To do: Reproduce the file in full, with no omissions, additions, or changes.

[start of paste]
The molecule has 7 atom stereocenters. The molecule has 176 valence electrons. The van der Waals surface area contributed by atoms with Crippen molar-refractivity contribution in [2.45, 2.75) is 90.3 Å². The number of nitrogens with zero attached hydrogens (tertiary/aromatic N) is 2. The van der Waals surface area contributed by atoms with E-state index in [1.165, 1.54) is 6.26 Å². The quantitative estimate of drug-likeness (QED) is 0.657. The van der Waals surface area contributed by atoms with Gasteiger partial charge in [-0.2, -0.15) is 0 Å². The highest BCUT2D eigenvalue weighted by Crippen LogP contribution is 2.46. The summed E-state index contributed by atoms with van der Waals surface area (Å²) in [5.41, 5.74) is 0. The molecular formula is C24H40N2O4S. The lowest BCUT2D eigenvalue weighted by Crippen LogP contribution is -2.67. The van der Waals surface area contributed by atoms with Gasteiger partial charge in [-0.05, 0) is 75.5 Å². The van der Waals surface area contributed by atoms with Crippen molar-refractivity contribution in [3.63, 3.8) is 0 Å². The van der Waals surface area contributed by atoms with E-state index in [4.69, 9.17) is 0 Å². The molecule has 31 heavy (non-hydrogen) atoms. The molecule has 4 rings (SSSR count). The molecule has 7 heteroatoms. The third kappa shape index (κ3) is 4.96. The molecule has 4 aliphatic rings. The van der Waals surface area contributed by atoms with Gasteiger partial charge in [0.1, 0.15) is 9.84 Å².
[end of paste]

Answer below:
The molecule has 7 atom stereocenters. The molecule has 176 valence electrons. The van der Waals surface area contributed by atoms with Crippen molar-refractivity contribution in [2.45, 2.75) is 90.3 Å². The number of nitrogens with zero attached hydrogens (tertiary/aromatic N) is 2. The van der Waals surface area contributed by atoms with E-state index in [1.165, 1.54) is 6.26 Å². The quantitative estimate of drug-likeness (QED) is 0.657. The van der Waals surface area contributed by atoms with Gasteiger partial charge in [-0.2, -0.15) is 0 Å². The highest BCUT2D eigenvalue weighted by Crippen LogP contribution is 2.46. The summed E-state index contributed by atoms with van der Waals surface area (Å²) in [5.41, 5.74) is 0. The molecular formula is C24H40N2O4S. The lowest BCUT2D eigenvalue weighted by Crippen LogP contribution is -2.67. The van der Waals surface area contributed by atoms with Gasteiger partial charge in [-0.05, 0) is 75.5 Å². The van der Waals surface area contributed by atoms with Crippen molar-refractivity contribution in [3.63, 3.8) is 0 Å². The van der Waals surface area contributed by atoms with E-state index in [4.69, 9.17) is 0 Å². The molecule has 31 heavy (non-hydrogen) atoms. The molecule has 4 rings (SSSR count). The molecule has 7 heteroatoms. The third kappa shape index (κ3) is 4.96. The molecule has 4 aliphatic rings. The van der Waals surface area contributed by atoms with Gasteiger partial charge in [0.1, 0.15) is 9.84 Å².